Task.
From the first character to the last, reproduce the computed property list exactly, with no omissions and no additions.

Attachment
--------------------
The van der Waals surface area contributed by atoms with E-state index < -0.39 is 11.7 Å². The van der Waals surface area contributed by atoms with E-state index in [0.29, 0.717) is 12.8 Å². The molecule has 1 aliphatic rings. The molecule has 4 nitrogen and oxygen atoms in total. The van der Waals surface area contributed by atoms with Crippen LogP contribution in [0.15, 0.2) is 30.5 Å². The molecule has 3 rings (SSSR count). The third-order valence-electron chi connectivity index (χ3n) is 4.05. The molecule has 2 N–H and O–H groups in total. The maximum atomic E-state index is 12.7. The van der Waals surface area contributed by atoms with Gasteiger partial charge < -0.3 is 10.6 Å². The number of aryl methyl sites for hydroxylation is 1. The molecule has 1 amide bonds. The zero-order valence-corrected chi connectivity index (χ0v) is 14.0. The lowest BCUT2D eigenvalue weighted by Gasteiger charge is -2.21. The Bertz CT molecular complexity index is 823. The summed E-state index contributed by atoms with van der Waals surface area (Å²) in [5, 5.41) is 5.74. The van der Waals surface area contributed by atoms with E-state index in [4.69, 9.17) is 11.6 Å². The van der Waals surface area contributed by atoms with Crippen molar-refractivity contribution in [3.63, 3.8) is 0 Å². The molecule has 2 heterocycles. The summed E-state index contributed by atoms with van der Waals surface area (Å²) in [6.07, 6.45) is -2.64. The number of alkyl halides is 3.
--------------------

The van der Waals surface area contributed by atoms with E-state index < -0.39 is 11.7 Å². The van der Waals surface area contributed by atoms with E-state index in [0.29, 0.717) is 12.8 Å². The molecule has 1 aliphatic rings. The molecule has 4 nitrogen and oxygen atoms in total. The van der Waals surface area contributed by atoms with Crippen LogP contribution in [0.15, 0.2) is 30.5 Å². The molecule has 3 rings (SSSR count). The third-order valence-electron chi connectivity index (χ3n) is 4.05. The molecule has 2 N–H and O–H groups in total. The maximum atomic E-state index is 12.7. The van der Waals surface area contributed by atoms with Gasteiger partial charge < -0.3 is 10.6 Å². The number of aryl methyl sites for hydroxylation is 1. The molecule has 1 amide bonds. The zero-order valence-corrected chi connectivity index (χ0v) is 14.0. The lowest BCUT2D eigenvalue weighted by Gasteiger charge is -2.21. The Bertz CT molecular complexity index is 823. The summed E-state index contributed by atoms with van der Waals surface area (Å²) in [5, 5.41) is 5.74. The van der Waals surface area contributed by atoms with E-state index in [4.69, 9.17) is 11.6 Å². The van der Waals surface area contributed by atoms with Crippen molar-refractivity contribution in [3.63, 3.8) is 0 Å². The molecule has 2 heterocycles. The summed E-state index contributed by atoms with van der Waals surface area (Å²) in [6.07, 6.45) is -2.64. The number of alkyl halides is 3.